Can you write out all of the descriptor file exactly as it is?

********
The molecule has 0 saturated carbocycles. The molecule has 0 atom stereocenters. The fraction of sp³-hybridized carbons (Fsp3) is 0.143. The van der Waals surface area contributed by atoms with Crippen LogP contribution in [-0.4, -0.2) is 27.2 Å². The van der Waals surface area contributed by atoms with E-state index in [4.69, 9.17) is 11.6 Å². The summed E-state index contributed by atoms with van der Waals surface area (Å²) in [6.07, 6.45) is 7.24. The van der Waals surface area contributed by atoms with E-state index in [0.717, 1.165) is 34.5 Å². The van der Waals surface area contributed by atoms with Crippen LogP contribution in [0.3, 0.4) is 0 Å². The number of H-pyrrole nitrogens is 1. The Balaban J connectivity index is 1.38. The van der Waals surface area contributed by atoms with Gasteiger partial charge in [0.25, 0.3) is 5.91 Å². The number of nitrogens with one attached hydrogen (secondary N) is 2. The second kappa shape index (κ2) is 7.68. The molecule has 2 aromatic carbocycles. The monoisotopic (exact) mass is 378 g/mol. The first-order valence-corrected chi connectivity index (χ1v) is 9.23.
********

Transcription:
The molecule has 0 saturated carbocycles. The molecule has 0 atom stereocenters. The fraction of sp³-hybridized carbons (Fsp3) is 0.143. The van der Waals surface area contributed by atoms with Crippen LogP contribution in [-0.4, -0.2) is 27.2 Å². The van der Waals surface area contributed by atoms with E-state index in [4.69, 9.17) is 11.6 Å². The summed E-state index contributed by atoms with van der Waals surface area (Å²) in [6.07, 6.45) is 7.24. The van der Waals surface area contributed by atoms with E-state index in [0.717, 1.165) is 34.5 Å². The van der Waals surface area contributed by atoms with Crippen LogP contribution in [0.3, 0.4) is 0 Å². The number of H-pyrrole nitrogens is 1. The Balaban J connectivity index is 1.38. The van der Waals surface area contributed by atoms with Gasteiger partial charge in [0.25, 0.3) is 5.91 Å². The number of nitrogens with one attached hydrogen (secondary N) is 2. The second kappa shape index (κ2) is 7.68. The molecule has 2 aromatic carbocycles. The monoisotopic (exact) mass is 378 g/mol. The first-order valence-corrected chi connectivity index (χ1v) is 9.23.